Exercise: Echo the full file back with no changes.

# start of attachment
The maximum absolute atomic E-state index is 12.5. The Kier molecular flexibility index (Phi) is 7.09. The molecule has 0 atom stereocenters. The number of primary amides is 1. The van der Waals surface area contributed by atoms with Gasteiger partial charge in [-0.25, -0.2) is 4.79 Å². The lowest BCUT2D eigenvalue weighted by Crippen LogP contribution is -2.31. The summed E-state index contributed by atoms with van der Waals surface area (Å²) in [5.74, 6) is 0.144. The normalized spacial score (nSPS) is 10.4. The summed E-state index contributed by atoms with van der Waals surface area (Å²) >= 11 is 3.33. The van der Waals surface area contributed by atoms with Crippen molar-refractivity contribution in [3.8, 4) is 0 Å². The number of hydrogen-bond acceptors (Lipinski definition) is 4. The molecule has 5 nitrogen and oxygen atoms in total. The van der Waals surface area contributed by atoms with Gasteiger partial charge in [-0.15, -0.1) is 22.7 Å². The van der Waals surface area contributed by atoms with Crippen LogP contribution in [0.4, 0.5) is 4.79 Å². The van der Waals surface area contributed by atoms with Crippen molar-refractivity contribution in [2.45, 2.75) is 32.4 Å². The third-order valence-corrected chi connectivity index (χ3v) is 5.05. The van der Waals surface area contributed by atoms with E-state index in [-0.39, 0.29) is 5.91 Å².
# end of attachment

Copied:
The maximum absolute atomic E-state index is 12.5. The Kier molecular flexibility index (Phi) is 7.09. The molecule has 0 atom stereocenters. The number of primary amides is 1. The van der Waals surface area contributed by atoms with Gasteiger partial charge in [-0.25, -0.2) is 4.79 Å². The lowest BCUT2D eigenvalue weighted by Crippen LogP contribution is -2.31. The summed E-state index contributed by atoms with van der Waals surface area (Å²) in [5.74, 6) is 0.144. The normalized spacial score (nSPS) is 10.4. The summed E-state index contributed by atoms with van der Waals surface area (Å²) >= 11 is 3.33. The van der Waals surface area contributed by atoms with Crippen molar-refractivity contribution in [3.8, 4) is 0 Å². The number of hydrogen-bond acceptors (Lipinski definition) is 4. The molecule has 5 nitrogen and oxygen atoms in total. The van der Waals surface area contributed by atoms with Gasteiger partial charge in [-0.15, -0.1) is 22.7 Å². The van der Waals surface area contributed by atoms with Crippen LogP contribution in [0.4, 0.5) is 4.79 Å². The van der Waals surface area contributed by atoms with Crippen molar-refractivity contribution in [2.45, 2.75) is 32.4 Å². The third-order valence-corrected chi connectivity index (χ3v) is 5.05. The van der Waals surface area contributed by atoms with E-state index in [-0.39, 0.29) is 5.91 Å².